Publication Date

1985

Document Type

Dissertation/Thesis

First Advisor

Willott, James F.

Degree Name

M.A. (Master of Arts)

Department

Department of Psychology

LCSH

Deafness||Brain stem||Presbycusis

Abstract

The C57BL/6 mouse was used as a model of human presbycusis. During the first 7 months of life, C57 mice demonstrate progressive sensorineural hearing loss for high frequencies 012 kHz) with little loss of sensitivity for lower frequencies. Hearing sensitivity continues to decline with age and eventually includes the lower frequencies as well. Auditory brainstem responses (ABRs) were obtained from C57 mice of both sexes, aged 1 to 16 months. Stimuli (1 ms duration, .1 ms rise-fall, 10/s rate) of two types were used: For "low-pass" (LP) stimuli, frequencies above 12 kHz were filtered from white noise; for "high-pass" (HP) stimuli, frequencies below 12 kHz were filtered. A wound clip over the vertex served as the active electrode and a bite-bar was the reference. ABR thresholds progressively increased by about 65 dB by 15 to 16 months of age for the HP stimulus but increased by only 55 dB for the LP stimulus. Latencies decreased from 1 month to 4 to 5 months of age, then increased to 15 to 16 months. Although this effect was more pronounced for later waves and for HP stimulation, the differences were not significant. There was a trend for latency-intensity functions to become steeper with age. Ratios of amplitudes of later ABR waves to an early wave increased with age for 80 dB stimuli. Amplitude-intensity function slopes of Waves IV and V increased with age and were moderately increased for Waves II and III, while slopes for Wave I did not change. Both amplitude effects were more pronounced for HP stimuli. Sex differences were not observed in any of these findings.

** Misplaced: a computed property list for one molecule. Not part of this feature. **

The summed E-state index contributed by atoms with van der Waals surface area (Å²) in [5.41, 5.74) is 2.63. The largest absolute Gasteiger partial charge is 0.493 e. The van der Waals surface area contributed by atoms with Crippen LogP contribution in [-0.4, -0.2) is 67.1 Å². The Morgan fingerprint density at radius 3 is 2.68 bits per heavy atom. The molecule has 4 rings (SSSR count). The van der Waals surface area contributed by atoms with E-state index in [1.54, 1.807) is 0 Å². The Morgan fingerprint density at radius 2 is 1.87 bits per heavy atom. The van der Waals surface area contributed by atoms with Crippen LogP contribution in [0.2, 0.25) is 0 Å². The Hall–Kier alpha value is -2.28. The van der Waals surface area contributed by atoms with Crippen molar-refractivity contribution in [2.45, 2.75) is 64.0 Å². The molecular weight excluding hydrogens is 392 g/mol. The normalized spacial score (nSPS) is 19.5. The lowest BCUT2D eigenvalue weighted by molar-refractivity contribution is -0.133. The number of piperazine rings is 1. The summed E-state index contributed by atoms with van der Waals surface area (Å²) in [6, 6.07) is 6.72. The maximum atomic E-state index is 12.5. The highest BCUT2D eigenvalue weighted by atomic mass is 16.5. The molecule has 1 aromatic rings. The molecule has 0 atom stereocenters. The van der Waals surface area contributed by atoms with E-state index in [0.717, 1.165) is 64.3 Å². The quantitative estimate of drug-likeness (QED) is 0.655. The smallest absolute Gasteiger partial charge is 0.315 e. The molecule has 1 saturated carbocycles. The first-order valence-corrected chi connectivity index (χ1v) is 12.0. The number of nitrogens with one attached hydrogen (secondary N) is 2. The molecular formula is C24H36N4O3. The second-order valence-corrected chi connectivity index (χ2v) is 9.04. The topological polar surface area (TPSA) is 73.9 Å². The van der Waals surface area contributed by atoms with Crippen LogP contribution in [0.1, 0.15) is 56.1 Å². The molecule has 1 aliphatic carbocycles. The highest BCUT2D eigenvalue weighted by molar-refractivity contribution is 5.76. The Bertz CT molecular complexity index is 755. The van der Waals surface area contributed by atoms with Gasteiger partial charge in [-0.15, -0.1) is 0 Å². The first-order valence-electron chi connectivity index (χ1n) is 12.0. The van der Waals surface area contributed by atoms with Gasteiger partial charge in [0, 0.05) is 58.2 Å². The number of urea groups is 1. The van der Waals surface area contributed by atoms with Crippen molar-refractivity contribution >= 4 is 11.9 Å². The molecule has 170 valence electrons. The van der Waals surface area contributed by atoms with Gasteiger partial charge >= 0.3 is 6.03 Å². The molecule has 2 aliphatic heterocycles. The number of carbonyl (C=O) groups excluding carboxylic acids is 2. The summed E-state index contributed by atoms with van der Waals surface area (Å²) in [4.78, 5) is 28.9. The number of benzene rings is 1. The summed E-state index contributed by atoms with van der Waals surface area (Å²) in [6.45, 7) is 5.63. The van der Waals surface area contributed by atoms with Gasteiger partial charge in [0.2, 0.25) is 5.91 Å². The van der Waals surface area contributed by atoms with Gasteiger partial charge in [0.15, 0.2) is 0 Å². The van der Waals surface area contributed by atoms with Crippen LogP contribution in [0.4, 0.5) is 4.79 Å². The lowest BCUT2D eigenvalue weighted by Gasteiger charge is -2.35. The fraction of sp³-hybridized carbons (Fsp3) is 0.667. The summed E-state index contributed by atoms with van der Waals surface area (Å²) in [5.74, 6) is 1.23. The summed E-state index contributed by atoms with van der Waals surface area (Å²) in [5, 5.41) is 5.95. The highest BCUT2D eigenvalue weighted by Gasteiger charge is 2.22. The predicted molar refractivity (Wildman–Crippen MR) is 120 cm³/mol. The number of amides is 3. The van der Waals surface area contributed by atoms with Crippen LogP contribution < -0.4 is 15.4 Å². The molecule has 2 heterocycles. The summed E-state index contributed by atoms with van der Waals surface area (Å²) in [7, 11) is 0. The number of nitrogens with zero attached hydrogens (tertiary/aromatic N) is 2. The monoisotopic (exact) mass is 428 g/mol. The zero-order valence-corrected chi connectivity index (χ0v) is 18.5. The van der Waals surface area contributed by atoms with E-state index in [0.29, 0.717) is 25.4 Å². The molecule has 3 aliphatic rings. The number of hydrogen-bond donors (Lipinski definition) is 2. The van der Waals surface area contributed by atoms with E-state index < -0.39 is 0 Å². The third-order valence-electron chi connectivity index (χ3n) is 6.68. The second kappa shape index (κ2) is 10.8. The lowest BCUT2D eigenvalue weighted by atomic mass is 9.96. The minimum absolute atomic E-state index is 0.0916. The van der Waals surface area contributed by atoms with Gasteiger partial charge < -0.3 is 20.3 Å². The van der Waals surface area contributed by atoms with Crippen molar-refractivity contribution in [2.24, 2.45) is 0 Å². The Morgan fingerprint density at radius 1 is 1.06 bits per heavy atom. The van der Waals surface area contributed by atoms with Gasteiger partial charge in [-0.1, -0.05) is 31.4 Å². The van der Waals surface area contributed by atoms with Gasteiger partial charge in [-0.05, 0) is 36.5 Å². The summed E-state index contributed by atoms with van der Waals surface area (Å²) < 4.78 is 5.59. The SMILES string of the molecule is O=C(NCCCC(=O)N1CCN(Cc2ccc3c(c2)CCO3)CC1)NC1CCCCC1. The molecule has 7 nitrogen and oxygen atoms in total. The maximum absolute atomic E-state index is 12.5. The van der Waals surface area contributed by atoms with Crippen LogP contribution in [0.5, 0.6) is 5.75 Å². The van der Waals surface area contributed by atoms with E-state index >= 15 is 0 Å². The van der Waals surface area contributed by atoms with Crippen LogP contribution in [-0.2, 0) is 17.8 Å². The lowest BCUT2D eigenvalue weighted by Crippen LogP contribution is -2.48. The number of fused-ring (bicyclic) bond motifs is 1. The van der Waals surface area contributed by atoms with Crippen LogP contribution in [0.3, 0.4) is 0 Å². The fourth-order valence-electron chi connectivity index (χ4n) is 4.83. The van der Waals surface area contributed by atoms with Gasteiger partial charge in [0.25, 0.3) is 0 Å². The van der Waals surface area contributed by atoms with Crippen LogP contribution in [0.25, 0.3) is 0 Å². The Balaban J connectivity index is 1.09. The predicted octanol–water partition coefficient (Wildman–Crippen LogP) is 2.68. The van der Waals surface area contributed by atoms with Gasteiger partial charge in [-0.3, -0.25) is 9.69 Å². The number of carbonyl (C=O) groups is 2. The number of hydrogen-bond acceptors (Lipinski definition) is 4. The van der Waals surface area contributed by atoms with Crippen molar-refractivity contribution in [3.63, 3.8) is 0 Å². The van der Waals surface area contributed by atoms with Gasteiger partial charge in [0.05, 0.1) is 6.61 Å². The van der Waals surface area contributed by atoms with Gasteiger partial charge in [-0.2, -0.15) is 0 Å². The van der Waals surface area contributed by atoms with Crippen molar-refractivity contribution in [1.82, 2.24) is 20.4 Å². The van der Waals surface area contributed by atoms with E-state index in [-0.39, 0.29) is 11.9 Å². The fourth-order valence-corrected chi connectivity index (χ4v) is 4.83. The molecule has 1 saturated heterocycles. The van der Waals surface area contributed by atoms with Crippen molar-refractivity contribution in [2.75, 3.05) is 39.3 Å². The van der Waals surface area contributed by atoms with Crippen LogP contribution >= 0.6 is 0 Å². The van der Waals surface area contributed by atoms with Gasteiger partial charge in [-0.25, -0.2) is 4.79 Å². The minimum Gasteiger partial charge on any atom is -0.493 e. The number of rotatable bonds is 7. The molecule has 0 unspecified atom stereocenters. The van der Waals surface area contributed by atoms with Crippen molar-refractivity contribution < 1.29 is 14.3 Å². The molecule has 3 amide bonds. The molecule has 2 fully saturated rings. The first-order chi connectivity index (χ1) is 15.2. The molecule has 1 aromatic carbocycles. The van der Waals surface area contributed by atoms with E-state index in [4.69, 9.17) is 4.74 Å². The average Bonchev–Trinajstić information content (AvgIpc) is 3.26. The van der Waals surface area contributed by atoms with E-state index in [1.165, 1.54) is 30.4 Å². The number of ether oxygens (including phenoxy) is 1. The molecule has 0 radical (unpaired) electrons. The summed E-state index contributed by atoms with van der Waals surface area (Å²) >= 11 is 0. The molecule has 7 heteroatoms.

Comments

Bibliography: pages 36-49.

Extent

xii, 131 pages

Language

eng

Publisher

Northern Illinois University

Rights Statement

In Copyright

Rights Statement 2

NIU theses are protected by copyright. They may be viewed from Huskie Commons for any purpose, but reproduction or distribution in any format is prohibited without the written permission of the authors.

Media Type

Text

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